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Caroline Chamberlain Gomez

Supervising Producer, Seattle Now

About

Caroline is the supervising producer on KUOW's daily news podcast Seattle Now. She has produced stories on everything from our southern resident killer whales to Washington's chaotic redistricting process. Additionally, she created the podcast's popular Friday show "Casual Friday." She is getting her masters degree in Human Centered Design and Engineering from the University of Washington and applies human-centered design to both her published work and behind-the-scenes processes. Previously at KUOW, she produced Battle Tactics For Your Sexist Workplace and Second Wave.

Before KUOW, she produced DnA: Design and Architecture and Good Food at KCRW in Los Angeles. She got her start in radio at UCLA where she worked for the small but mighty radio team on The Daily Bruin.

Location: Seattle

Languages: English, conversational German

Pronouns: she/her

Podcasts

Stories

  • Seattle Now logo
    Seattle Now

    A different kind of college education

    There’s been a lot of grim news for Seattle's community colleges since the pandemic. Declining enrollment and budget shortfalls have created massive problems for the system. But applied baccalaureate programs are offering a path for some students looking to level up their careers. Reporter Janelle Retka will tell us why they're so popular, and who could benefit from one.

  • Seattle Now Logo - NPR Network
    Seattle Now

    Tacoma tries a guaranteed basic income

    Basic income programs have been all the rage in policy circle, and Tacoma just tried it out. The city has been running a guaranteed income pilot, called GRIT. The program gave 110 low-income families money each month to help them with expenses they otherwise would not likely be able to afford. Abigail Lawson is the director of GRIT, Tacoma's guaranteed income pilot, and she shares what she learned.

  • Seattle Now Logo - NPR Network
    Seattle Now

    Ghost stories of the PNW

    Fall may have taken its sweet time to show up this year, but that hasn’t stopped us from wanting all the things we love about fall: Chunky sweaters, a cozy mug full of soup and ghost stories.

  • Seattle Now Logo - NPR Network
    Seattle Now

    JULIOOOO! and the end of the Mariners' playoff drought

    The Mariners playoff drought has ended, and a big reason why is Julio Rodriguez, a 21 year old from the Dominican Republic with big ambitions. Seattle Now’s Caroline Chamberlain Gomez talks about what it means to end the postseason drought and how Julio Rodriguez helped make it happen.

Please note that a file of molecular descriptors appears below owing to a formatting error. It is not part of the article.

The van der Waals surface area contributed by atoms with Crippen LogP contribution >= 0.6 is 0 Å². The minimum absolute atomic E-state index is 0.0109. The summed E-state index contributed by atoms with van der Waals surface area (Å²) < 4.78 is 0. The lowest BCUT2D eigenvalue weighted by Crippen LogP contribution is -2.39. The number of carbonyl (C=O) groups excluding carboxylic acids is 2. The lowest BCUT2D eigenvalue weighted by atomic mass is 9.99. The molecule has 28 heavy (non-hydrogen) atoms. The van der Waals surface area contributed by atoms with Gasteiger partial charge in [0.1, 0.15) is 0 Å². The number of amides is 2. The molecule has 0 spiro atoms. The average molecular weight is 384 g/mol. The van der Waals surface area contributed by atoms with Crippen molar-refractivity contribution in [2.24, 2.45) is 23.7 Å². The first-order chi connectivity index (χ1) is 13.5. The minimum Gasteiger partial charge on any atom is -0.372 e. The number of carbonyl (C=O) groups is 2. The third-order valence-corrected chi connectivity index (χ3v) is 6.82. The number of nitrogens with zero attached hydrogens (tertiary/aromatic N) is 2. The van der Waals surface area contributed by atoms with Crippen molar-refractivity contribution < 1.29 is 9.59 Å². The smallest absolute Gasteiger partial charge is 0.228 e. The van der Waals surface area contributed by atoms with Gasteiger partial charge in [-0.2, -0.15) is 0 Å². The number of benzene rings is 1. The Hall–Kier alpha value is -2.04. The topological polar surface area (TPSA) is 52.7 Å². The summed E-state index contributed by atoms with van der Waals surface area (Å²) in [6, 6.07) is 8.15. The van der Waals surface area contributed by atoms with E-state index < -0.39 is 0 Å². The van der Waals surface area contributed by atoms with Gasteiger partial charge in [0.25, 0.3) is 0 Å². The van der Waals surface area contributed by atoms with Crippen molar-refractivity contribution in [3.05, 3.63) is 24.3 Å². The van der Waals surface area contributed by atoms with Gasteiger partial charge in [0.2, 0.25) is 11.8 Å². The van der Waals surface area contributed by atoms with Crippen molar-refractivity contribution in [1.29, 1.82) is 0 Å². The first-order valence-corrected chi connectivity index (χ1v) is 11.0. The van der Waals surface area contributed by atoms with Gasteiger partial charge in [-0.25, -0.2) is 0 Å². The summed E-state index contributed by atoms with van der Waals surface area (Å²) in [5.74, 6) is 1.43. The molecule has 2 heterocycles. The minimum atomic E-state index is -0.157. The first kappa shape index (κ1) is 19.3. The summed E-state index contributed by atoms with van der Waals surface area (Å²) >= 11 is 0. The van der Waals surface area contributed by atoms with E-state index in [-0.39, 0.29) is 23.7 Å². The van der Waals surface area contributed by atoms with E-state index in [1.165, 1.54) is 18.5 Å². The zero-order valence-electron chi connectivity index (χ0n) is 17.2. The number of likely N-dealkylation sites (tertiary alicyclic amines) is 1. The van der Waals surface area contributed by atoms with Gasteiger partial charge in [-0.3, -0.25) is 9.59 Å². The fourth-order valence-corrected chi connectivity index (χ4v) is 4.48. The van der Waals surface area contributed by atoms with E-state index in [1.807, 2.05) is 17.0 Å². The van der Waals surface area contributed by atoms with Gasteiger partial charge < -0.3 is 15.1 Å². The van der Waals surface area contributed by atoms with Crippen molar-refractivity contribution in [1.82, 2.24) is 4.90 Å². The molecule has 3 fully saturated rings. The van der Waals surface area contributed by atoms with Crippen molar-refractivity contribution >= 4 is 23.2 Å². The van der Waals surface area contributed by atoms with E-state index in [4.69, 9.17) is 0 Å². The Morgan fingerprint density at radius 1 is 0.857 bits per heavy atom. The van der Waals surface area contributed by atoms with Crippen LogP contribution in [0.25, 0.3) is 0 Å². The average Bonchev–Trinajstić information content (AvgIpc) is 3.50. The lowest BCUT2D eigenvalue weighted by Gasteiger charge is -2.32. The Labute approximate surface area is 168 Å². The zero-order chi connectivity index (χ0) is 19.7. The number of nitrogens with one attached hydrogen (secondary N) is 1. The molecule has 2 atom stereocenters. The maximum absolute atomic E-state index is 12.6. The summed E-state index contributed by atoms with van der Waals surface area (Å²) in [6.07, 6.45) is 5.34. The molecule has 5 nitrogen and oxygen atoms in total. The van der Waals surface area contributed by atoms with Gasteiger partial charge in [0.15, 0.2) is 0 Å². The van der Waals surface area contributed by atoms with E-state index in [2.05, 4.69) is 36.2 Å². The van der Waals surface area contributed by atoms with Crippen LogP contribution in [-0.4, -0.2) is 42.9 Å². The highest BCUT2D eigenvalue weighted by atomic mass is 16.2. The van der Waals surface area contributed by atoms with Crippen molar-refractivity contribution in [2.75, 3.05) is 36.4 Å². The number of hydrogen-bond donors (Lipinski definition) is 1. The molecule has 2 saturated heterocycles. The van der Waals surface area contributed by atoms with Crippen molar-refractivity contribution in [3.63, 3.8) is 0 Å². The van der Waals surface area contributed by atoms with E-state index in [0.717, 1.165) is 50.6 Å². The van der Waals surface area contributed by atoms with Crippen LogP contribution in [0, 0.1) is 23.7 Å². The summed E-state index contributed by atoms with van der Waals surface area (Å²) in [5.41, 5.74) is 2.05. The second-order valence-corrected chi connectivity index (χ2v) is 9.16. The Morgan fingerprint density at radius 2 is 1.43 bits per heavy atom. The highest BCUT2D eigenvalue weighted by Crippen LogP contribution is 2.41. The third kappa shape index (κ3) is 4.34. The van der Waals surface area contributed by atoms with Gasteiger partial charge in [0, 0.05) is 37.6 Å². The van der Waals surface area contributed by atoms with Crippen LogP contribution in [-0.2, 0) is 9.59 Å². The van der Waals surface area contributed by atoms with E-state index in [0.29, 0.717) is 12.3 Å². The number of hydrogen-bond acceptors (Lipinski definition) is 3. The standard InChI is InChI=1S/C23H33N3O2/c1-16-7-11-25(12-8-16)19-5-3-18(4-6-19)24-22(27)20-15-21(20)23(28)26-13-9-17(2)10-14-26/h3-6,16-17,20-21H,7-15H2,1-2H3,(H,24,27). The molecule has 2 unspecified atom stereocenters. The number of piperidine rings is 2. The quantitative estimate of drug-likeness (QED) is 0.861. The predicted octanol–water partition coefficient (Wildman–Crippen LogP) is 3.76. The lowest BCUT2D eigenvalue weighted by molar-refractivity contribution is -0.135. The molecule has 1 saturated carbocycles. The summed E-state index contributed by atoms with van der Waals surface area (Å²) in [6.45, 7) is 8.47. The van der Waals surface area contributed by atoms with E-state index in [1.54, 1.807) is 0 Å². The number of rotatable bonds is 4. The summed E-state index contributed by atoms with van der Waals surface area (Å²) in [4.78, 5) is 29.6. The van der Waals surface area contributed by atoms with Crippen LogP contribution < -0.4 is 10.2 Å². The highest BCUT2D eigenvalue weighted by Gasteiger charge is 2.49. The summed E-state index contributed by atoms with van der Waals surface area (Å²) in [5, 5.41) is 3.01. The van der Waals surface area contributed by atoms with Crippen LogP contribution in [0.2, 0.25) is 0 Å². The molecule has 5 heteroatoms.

• Seattle Now logo
    Seattle Now

    Casual Friday with Eula Scott Bynoe and Andrew Walsh

    This week, Mayor Bruce Harrell unveiled a new budget that doubles down on policing. A new study determined a lot of people love Seattle and that a lot of people hate it too, and the Kraken is getting ready to introduce a new mascot. hmmm wonder what that’s going to look like. Podcaster Eula Scott Bynoe and TBTL’s Andrew Walsh break it all down.

  • Seattle Now logo
    Seattle Now

    Designing an ~intentional~ hybrid work plan

    It looks like hybrid work schedules are here to stay for many of us. That’s especially true in Seattle, where we have the second highest number of remote workers in the country. That comes with some benefits, but also some tension. Anne Helen Petersen is the co-author of Out of Office: The Big Problem and Bigger Promise of Working from Home, and she explains how Seattle workplaces can be more intentional with their remote and hybrid work plans.

  • Seattle Now logo
    Seattle Now

    Spider season returns

    You may have noticed... It’s spider season. Their webs are everywhere right now, but don't run away. We’re revisiting our conversation with the Burke Museum’s arachnid guy Rod Crawford. He’ll tell us what spiders we’re seeing, and how much you should worry about them getting into our houses.

  • Seattle Now logo
    Seattle Now

    Starbucks invests in a frappufuture

    Last week, Starbucks unveiled a new strategy that pivots its focus from a cozy Italian cafe to one where icy, customizable drinks take center stage. To get there, the coffee giant plans to invest roughly 450 million in new equipment to make things more efficient for customers and Baristas. Like a new Clover machine the company says will produce freshly ground, freshly brewed, hot coffee in just 30 seconds. Business Insider reporter Mary Meisenzahl explains.